Babies and cornbread

In the hours before the Antigeist gave birth on Tuesday night, her man asked how how she was doing.

You’ve got to hand it to her. Rather than yanking out a fistful of his chest hair to share the misery, as some lesser women might do, she offered this clear-eyed assessment:

I’m in a significant amount of pain. It’s called labor. There’s a reason they don’t call it “summer” or “whee!”

The baby’s great, of course — full head of red hair, and the longest fingers and toes you ever did see.
 

Between becoming an auntie, staying up to watch the NLCS, and racing to meet various deadlines, my mind just hasn’t been on blogging this week. And Annie Reid, who usually takes over on Fridays, can’t pick up the slack today.

But I do have something for you Yankees (and I don’t mean fans of the baseball team) in the audience: a proper — i.e., unsweetened — cornbread recipe, from Bill Smith’s Seasoned in the South.

Because, really, what is it with Northerners and cornbread that tastes like somebody forgot to frost it?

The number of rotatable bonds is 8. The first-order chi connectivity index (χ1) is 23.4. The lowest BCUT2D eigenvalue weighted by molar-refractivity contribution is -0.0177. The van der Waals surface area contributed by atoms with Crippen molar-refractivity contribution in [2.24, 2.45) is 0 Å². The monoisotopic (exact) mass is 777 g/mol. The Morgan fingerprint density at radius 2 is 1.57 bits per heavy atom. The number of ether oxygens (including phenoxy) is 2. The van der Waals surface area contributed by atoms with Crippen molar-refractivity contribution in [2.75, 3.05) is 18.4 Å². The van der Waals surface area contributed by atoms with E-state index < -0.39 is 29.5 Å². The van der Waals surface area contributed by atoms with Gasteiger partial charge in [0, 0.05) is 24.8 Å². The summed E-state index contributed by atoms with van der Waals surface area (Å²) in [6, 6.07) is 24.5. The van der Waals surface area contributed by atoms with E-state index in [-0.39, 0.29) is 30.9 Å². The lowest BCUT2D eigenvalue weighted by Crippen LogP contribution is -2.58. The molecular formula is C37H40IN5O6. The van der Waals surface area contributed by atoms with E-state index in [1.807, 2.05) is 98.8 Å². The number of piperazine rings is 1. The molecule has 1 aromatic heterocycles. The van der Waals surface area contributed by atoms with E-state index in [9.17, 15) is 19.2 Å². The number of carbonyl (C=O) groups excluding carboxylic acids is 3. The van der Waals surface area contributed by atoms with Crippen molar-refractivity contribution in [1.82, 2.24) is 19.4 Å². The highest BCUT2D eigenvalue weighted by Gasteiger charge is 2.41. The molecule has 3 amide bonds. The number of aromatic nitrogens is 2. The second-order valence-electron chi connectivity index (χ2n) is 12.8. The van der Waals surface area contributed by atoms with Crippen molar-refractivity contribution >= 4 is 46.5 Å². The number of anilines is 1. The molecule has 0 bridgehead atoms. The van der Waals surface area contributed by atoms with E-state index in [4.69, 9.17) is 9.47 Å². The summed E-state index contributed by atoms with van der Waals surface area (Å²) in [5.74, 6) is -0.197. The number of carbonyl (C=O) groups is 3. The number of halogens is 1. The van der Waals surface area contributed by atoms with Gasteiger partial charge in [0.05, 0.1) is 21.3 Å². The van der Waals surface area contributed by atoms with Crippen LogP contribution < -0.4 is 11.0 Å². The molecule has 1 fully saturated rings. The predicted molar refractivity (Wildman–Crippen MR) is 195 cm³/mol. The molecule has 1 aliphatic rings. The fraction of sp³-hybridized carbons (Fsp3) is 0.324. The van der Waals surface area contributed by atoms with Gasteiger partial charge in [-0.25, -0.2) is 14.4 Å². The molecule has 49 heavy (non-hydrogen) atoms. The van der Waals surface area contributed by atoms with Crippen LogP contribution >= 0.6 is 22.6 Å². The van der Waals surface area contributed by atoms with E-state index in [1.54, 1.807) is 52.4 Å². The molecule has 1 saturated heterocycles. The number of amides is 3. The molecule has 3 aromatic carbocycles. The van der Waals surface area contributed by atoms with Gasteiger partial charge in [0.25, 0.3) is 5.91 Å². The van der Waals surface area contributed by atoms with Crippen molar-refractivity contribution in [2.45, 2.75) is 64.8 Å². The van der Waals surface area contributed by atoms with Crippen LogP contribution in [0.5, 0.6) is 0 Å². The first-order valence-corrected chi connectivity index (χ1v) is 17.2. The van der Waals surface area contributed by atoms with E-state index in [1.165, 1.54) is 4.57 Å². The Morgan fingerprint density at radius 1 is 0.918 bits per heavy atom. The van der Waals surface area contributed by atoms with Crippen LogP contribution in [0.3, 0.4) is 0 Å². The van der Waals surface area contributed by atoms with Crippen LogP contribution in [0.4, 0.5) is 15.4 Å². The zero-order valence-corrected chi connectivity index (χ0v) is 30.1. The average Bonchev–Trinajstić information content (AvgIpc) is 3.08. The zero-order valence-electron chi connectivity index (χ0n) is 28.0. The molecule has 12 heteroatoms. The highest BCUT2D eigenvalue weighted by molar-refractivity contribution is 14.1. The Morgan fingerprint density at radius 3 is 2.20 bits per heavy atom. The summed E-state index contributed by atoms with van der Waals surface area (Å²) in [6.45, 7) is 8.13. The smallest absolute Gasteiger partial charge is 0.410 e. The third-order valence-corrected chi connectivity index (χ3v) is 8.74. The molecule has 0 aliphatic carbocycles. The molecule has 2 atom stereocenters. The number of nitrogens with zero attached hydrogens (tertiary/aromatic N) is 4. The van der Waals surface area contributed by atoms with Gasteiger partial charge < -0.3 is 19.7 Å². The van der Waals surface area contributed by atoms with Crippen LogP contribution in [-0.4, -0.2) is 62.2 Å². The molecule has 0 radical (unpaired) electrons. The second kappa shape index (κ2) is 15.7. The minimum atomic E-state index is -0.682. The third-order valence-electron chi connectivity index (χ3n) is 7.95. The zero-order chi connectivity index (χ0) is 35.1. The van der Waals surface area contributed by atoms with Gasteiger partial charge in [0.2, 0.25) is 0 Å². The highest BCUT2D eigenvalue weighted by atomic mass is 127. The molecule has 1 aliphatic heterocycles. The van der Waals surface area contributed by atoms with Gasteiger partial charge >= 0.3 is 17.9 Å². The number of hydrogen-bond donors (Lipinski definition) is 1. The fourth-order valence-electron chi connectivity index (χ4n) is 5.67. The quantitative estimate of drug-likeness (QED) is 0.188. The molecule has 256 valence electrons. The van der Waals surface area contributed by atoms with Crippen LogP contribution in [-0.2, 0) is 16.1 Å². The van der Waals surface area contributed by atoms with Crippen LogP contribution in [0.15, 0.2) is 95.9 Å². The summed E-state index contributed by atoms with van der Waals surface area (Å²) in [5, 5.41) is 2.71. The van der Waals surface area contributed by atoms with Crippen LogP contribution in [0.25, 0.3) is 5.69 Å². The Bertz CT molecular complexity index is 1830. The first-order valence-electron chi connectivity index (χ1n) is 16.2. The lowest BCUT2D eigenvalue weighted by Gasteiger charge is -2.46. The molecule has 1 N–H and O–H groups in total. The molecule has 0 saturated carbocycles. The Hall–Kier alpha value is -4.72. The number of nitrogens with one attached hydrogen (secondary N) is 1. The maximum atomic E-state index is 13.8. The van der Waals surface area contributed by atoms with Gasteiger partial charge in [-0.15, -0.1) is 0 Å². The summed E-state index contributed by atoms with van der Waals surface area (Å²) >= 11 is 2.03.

One of these days, we’re also going to need to talk about your “chili.” But one step at a time. For now, cornbread:
 

1 cup plain white cornmeal
3/4 cup all-purpose flour
1/4 tablespoon sale
1 tablespoon baking powder
1/2 teasponn baking soda
2 tablespoons melted unsalted butter
1 large egg
1 1/2 cups buttermilk

Preheat over to 350° F. Grease an 8-inch cake pan and dust with cornmeal. Sift together all of the dry ingredients in a large mixing bowl. Beat the butter into the egg and then stir into the buttermilk. Fold the wet ingredients into the dry. Pour into the cake pan and bake for about 30 minutes, or until the center is firm, the top has browned, and the corn bread has begun to pull away from its pan a little.
 

After you’ve done this a few times, go out and get you an old cast iron skillet, and modify the recipe accordingly. Then you’ll really be cooking with grease.

For some cornbread history, take a look at the U.T. interview with Elizabeth Engelhardt, author of The Tangled Roots of Feminism, Environmentalism, and Appalachian Literature.


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